More effective would surely be public health messaging geared at explaining that Covid-19 itself – not the vaccine – could be a risk to fertility, particularly for men. It would also be helpful for politicians to talk more openly about the potential impact of vaccines on reproductive health, such as disrupting a woman’s menstrual cycle. There has been next to no information for women who say they have noticed this effect, even as research is underway; Johnson certainly hasn’t mentioned it at a press conference. Lack of information breeds uncertainty and, at the extreme end, conspiracy theories. Minaj’s cousin’s friend could have presented a “teachable moment” to address some of that.
The other point is that Tuesday’s press conference was supposed to be about the UK’s plan to cope with Covid over the winter, as deaths and hospitalisations creep up and there are fears of overloading the health service during flu season. Booster jabs, vaccinations on offer for teenagers and the threat of bringing back measures like masks has not done much to ease the concerns of those who worry we are headed for another winter crisis. There are a whole host of questions for the government – on what’s being done to prevent schools having to close again, on extending support for workers and businesses if industries are unable to fully reopen, on how to clear the existing NHS backlog before the season turns – that are a lot more pertinent than someone who may or may not have caught a nasty testicular infection, or a best-selling musician trolling the Prime Minister in a silly voice.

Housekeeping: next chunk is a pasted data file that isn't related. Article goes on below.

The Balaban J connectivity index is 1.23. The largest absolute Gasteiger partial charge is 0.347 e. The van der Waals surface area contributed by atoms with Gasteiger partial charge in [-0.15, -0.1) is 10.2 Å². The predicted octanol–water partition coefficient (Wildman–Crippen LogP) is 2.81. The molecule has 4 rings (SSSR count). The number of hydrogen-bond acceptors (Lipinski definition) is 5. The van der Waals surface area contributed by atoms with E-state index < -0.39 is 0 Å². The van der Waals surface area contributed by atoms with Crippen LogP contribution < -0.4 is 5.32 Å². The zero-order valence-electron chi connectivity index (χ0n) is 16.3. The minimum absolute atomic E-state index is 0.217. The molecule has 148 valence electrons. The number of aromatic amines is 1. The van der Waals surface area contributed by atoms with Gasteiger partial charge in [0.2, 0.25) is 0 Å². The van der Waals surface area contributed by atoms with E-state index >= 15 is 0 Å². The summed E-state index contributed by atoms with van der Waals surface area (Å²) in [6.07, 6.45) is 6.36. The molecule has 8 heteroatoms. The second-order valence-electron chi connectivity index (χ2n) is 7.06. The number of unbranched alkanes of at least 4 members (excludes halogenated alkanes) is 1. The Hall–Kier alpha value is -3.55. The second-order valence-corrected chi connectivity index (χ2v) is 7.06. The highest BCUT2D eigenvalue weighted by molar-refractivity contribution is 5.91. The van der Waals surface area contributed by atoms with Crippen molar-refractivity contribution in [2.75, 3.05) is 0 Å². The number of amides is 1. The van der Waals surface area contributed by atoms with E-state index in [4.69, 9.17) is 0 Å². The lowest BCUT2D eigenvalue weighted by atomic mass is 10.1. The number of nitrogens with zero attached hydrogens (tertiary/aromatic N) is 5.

To say the Nicki Minaj tweetstorm was a distraction is an understatement: it is the quintessential social media diversion – so ingrained in internet culture it has its own meme – drawing our attention away from news that is dull but actually important by tricking us into thinking we’re discussing something meaningful and newsworthy. When really, we’ve just spent 24 hours obsessing over someone else’s balls.